Navigating Tricky Terrain: Employee Share Schemes

Allowing your workers buy shares within your business can bring a whole host of benefits, but it can be a complex and difficult process

Navigating Tricky Terrain: Employee Share Schemes

Many companies offer some type of share scheme to their employees. Setting up the right scheme in which shares in the company are given to, or bought by, employees can boost morale and productivity significantly. But ensuring the scheme meets the needs of the business is paramount, and all too often what should be a relatively simple process is plagued with complexity particularly in the area of employment law and especially in tax law.

Attempting to resolve these technical and regulatory issues too early in the process can often create additional issues and distort the scheme ultimately adopted. The first rule of share scheme design is to first identify the particular needs and objectives of the business for which it is intended. The design drivers here are simple: who is it for, what should it provide and when should it be provided?

Who is the scheme for?

This is easily identified: the beneficiaries of the scheme are the employees and, in the case of a small business, selected individuals. For most small businesses an “all employee” share scheme will be inappropriate save possibly where some provision for “collective ownership” is made through a discretionary trust holding shares for the benefit of all employees.

The ability to award shares, or an interest in shares, to selected individuals and on a discretionary basis is a fundamental element of the design.

What should it provide?

It is an employee share scheme, so shares, or an interest in shares, would be a good starting point. The key design question here is what form that interest should take: shares (and if so what class of share) or a right to acquire shares (a share option)? The founders will be concerned to incentivise (and keep incentivised) the recipients of the share awards. They will also be rightly concerned to recover these awards where the employee does not perform or possibly chooses to leave their employment with the business.

An immediate award of shares is the provision of a reward not an incentive. It provides only a short term incentive and creates a potentially long term problem for the business if those shares cannot be easily recovered from an underperforming or departing employee. Save for very senior hires (where the role can command an immediate shareholding alongside the founders) the scheme should be based upon options – the right to acquire shares in agreed circumstances and on agreed terms.

Share options have a further advantage over an immediate award: the award under the option can be made infinitely variable. It can be linked to the performance of the individual, department, division, and subsidiary or to the company itself. What is important is not the number of shares over which the individual is granted an option, but the number of shares over which the option may ultimately be exercised, that is vest, and this vesting can be linked to any performance metric that can be measured or any conditionality that can be drafted.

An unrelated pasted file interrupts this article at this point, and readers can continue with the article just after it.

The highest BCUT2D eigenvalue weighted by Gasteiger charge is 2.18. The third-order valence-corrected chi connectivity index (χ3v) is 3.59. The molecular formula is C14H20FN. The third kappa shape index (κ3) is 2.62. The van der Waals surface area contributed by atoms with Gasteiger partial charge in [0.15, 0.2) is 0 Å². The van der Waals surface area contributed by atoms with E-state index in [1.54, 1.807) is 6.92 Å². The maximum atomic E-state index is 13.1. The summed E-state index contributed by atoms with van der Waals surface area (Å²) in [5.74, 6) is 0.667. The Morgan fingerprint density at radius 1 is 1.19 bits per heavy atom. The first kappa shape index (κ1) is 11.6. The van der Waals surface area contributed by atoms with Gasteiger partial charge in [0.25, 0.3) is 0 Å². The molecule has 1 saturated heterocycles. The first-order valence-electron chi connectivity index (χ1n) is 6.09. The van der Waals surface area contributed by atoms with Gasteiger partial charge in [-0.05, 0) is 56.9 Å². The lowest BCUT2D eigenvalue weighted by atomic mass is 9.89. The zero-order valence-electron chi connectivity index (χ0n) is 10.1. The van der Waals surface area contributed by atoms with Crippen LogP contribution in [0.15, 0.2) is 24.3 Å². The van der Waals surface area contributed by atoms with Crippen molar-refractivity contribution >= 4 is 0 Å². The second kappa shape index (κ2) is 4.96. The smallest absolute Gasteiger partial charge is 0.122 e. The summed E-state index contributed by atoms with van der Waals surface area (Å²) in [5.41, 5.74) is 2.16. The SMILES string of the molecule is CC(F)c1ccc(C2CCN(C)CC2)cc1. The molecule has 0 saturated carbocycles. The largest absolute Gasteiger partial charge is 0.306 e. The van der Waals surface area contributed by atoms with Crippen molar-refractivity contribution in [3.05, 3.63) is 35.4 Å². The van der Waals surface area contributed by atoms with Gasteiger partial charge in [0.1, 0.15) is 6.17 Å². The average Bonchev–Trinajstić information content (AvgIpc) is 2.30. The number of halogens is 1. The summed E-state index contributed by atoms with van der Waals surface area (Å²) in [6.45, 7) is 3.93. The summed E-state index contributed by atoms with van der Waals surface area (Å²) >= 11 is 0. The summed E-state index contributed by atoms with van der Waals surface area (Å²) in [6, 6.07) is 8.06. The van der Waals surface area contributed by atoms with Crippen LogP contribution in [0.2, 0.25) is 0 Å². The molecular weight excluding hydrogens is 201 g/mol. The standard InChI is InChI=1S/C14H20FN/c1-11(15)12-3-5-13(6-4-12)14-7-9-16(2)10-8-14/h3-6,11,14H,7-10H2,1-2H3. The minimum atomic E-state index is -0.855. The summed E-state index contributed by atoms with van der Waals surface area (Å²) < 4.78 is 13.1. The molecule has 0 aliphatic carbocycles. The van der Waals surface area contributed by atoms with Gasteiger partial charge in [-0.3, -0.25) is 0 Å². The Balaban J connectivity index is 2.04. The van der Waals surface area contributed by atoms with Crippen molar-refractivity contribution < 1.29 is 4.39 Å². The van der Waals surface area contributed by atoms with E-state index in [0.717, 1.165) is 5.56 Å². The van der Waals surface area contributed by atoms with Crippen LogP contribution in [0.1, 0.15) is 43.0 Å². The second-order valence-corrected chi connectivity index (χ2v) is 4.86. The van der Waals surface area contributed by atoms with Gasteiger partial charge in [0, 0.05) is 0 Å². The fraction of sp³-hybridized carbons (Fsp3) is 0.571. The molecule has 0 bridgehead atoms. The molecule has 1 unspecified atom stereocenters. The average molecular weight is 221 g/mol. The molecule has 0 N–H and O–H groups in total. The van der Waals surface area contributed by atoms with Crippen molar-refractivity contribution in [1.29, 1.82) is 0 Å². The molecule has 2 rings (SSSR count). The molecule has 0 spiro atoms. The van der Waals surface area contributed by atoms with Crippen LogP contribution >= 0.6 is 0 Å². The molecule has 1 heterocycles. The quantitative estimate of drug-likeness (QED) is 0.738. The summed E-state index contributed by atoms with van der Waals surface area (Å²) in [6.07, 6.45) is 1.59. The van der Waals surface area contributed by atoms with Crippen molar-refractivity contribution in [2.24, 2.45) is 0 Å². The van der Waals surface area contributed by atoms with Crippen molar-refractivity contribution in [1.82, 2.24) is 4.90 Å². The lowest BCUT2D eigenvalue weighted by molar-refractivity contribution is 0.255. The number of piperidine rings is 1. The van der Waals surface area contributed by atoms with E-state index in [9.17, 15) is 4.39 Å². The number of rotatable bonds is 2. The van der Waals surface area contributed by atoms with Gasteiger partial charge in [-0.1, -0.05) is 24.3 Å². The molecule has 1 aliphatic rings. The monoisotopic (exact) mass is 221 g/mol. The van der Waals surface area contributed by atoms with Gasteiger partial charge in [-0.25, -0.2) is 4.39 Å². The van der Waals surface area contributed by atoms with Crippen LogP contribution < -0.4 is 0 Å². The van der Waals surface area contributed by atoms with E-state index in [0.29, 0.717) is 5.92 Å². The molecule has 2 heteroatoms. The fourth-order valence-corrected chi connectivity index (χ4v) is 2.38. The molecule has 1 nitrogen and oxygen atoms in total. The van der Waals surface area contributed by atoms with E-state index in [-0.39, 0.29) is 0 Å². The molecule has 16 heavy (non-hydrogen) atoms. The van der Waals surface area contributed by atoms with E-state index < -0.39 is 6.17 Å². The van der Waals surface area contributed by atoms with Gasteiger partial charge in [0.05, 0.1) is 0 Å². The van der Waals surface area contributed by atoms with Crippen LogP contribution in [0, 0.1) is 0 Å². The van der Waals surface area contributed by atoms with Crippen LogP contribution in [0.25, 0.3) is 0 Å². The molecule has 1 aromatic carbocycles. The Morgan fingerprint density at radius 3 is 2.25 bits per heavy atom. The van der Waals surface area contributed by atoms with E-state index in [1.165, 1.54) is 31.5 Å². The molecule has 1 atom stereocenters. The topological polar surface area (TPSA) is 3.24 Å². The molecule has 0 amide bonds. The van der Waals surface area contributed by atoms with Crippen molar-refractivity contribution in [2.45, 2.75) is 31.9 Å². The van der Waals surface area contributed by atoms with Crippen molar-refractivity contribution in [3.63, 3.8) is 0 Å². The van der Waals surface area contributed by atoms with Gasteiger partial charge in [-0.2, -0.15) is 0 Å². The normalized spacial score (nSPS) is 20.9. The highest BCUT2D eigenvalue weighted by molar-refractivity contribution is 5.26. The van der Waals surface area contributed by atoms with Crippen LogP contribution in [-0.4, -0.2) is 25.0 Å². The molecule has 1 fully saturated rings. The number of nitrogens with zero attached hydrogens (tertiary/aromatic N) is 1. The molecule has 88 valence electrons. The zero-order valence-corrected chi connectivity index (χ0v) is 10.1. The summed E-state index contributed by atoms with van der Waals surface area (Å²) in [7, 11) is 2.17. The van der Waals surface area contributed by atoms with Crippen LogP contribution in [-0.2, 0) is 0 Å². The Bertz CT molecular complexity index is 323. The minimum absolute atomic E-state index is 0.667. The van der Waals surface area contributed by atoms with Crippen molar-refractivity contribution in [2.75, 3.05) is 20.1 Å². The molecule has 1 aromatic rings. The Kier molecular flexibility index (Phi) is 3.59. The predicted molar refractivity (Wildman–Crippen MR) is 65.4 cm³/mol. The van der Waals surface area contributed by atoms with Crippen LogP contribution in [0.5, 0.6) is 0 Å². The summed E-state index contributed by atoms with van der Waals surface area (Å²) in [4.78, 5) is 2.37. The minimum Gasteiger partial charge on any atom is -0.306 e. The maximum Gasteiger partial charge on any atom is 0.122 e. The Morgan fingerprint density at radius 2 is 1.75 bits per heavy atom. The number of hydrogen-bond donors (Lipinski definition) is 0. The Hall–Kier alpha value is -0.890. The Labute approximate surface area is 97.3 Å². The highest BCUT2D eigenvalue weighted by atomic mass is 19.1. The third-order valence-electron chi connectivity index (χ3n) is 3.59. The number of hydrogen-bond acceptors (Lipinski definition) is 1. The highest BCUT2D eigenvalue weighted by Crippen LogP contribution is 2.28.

When and in what circumstances?

The economic value of any share derives firstly from the dividends paid on it and secondly from the capital value it can command on a sale or possibly a liquidation. Dividends are not routinely paid on shares in a small business (save where they form part of the overall compensation paid to the founder shareholders which they will not wish to share!). Accordingly, timing the acquisition of shares to enable the participation in dividends is an irrelevance as none are likely to be paid.

The value of a share in a small business lies in the second of its value drivers: the capital return which (in the absence of a listing) will arise on an exit event such as a sale of the company (or sale of its business and subsequent liquidation). In terms of the timing of the provision of the interest (the when) although the share options must exist to provide the necessary incentive the actual ownership of the shares need not arise until an exit event.

It is only at this point that value is crystallised and performance assessed at this point can determine the extent to which the option vests and thereby the extent to which the individual employee participates in the value crystallised.

The final element in the design of the scheme should therefore provide that the option may only be exercised on an exit event and then only to the extent that predetermined performance targets have been met such as to permit the option to vest.

Ultimately when designing a small business share scheme, business owners should look to include the discretionary award of share options granted depending on employee performance, which may only be exercised on an exit event as defined. Setting up employee share schemes need not be a headache if sufficiently planned for and designed well. As Groucho Marx might have said, “A child of five could understand this. Quick, send someone to fetch a child of five!”

Neil Simpson is a tax Partner at haysmacintyre

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